The 18th and 19th Centuries


(Neoclassicism, Romanticism and Art Styles in 19th century - Art Map)


Neoclassicism and Romanticism


Thomas Rowlandson

(comic images of familiar social types)



Thomas Rowlandson

born July 1756, Old Jewry, London, Eng.
died April 22, 1827, London

English painter and caricaturist who illustrated the life of 18th-century England and created comic images of familiar social types of his day, such as the antiquarian, the old maid, the blowsy barmaid, and the Grub Street hack. His characters ranged from the ridiculously pretentious, with their elaborate coiffures, widely frogged uniforms, and enormous bosoms and bottoms, to the merely pathetic, whose trailing handkerchiefs expressed their dejected attitudes.

The son of a tradesman, Rowlandson became a student in the Royal Academy. At age 16 he went to study in Paris. After establishing a studio as a portrait painter, he began to draw caricatures to supplement his income, and this soon became his major interest.

His series of drawings “The Schoolmaster's Tour,” accompanied by verses of William Combe, was published in the new Poetical Magazine (1809–11) launched by the art publisher Rudolph Ackermann, who was Rowlandson's chief employer. The same collaboration of designer, author, and publisher resulted in the popular Dr. Syntax series—Tourof Dr. Syntax in Search of the Picturesque (1812), The Second Tour of Dr. Syntax in Search of Consolation (1820), and The Third Tour of Dr. Syntax in Search of a Wife (1821). They also produced The English Dance of Death (1815–16) and The Dance of Life (1816–17). Rowlandson illustrated editions of novels by Tobias Smollett, Oliver Goldsmith, and Laurence Sterne.

Rowlandson's designs were usually executed in outline with a reed pen and delicately washed with colour. They werethen etched by the artist on copper and afterward aquatinted—usually by a professional engraver, the impressions being finally coloured by hand. Rowlandson compromised his reputation in his later years by producing a mass of inferior drawings. The works of his prime, however, are outstanding in the vitality of their outline and the gusto of their comment on human weaknesses.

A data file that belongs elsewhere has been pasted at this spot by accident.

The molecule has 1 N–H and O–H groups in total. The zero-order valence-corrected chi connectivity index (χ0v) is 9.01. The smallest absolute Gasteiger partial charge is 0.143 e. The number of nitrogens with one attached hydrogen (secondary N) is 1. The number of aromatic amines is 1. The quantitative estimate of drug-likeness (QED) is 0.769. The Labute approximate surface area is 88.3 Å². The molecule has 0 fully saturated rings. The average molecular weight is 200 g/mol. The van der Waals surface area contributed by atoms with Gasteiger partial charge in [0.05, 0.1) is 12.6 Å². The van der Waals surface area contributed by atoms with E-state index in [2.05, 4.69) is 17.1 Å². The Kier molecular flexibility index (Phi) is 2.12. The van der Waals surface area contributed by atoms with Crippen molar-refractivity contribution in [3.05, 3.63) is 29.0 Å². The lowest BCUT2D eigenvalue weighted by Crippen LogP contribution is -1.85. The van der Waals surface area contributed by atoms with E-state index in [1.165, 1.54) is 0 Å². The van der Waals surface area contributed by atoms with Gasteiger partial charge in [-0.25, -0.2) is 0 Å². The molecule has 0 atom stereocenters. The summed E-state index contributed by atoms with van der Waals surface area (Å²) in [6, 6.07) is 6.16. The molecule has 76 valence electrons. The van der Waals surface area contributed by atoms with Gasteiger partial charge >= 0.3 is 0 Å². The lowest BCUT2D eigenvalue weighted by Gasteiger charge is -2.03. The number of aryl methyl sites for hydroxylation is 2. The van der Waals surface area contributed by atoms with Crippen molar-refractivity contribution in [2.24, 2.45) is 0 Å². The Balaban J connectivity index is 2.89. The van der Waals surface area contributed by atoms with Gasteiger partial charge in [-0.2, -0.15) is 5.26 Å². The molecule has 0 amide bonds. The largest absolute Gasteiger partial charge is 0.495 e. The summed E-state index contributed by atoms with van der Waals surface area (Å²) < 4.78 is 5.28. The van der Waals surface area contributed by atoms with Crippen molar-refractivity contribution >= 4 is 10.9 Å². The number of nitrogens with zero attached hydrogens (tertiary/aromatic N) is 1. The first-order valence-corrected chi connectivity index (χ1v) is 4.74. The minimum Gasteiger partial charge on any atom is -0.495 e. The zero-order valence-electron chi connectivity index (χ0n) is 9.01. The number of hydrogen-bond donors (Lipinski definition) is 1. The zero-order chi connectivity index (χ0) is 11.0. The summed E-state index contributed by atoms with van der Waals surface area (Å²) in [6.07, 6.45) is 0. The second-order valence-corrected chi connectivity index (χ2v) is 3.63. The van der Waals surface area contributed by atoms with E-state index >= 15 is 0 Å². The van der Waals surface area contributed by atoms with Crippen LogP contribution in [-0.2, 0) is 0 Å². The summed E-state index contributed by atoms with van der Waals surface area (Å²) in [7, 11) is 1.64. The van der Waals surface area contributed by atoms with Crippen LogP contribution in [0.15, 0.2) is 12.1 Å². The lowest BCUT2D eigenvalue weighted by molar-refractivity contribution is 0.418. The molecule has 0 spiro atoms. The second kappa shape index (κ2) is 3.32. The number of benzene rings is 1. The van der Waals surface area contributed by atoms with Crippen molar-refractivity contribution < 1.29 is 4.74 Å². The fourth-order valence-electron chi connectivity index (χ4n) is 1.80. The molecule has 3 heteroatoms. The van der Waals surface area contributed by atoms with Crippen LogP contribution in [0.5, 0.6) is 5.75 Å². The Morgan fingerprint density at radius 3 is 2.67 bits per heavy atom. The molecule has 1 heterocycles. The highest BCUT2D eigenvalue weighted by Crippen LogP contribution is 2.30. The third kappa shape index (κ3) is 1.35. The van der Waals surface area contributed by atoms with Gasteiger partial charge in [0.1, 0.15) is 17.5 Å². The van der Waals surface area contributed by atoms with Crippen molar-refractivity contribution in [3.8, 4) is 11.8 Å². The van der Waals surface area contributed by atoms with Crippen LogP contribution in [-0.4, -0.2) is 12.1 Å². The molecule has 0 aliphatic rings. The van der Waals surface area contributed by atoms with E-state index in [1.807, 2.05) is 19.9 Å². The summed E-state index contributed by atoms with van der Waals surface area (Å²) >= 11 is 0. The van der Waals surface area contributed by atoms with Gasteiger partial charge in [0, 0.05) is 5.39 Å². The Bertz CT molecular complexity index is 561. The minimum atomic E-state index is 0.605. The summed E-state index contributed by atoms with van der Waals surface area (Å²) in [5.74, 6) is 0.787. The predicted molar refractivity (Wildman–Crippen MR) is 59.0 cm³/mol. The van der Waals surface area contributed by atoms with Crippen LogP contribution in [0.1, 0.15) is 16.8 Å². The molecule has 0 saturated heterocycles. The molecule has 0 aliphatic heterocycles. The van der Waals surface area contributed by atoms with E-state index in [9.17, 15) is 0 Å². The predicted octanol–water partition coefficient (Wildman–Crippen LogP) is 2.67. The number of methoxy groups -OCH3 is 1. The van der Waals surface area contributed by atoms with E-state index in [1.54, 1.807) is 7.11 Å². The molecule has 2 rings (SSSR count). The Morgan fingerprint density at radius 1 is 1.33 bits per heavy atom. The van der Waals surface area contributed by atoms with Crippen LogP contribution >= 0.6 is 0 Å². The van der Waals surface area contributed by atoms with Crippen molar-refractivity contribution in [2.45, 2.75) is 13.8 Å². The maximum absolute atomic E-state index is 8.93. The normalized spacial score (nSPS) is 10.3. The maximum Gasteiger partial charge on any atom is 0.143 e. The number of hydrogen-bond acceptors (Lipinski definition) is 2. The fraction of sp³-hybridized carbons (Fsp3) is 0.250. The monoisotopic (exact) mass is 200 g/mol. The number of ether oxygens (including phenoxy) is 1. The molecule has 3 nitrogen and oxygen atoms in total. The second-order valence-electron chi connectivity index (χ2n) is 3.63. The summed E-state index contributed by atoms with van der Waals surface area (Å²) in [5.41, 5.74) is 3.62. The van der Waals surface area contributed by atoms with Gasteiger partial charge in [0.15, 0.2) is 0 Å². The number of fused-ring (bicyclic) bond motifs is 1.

"The Tour of Doctor Syntax in Search of the Picturesque"

 a poem by William Combe


The Revd. Doctor Syntax



Doctor Syntax at Liverpool



Doctor Syntax at a review



Doctor Syntax loses his money on the race-ground at York



Doctor Syntax loses his way



Doctor Syntax entertained at College



Doctor Syntax bound to a tree by highwaymen



Doctor Syntax copying the wit of the window



Doctor Syntax taking possession of his living



Doctor Syntax return'd from his tour



The Doctor's Dream



Doctor Syntax at Covent Garden Theatre



Doctor Syntax & bookseller



Syntax preaching



Doctor Syntax reading his tour



Doctor Syntax & dairy maid



Doctor Syntax, Rural sport



Doctor Syntax sells Grizzle



Dr. Syntax robb'd of his property



Doctor Syntax drawing after nature



Doctor Syntax sketching the lake



Doctor Syntax made free of the cellar



Doctor Syntax with my Lord



Doctor Syntax mistakes a gentleman's house for an inn



Doctor Syntax tumbling into the water



Doctor Syntax meditating on the tomb stones



Doctor Syntax pursued by a bull



Doctor Syntax disputing his bill with the landlady



Doctor Syntax stopt by highwaymen



Doctor Syntax setting out on his tour of the lakes


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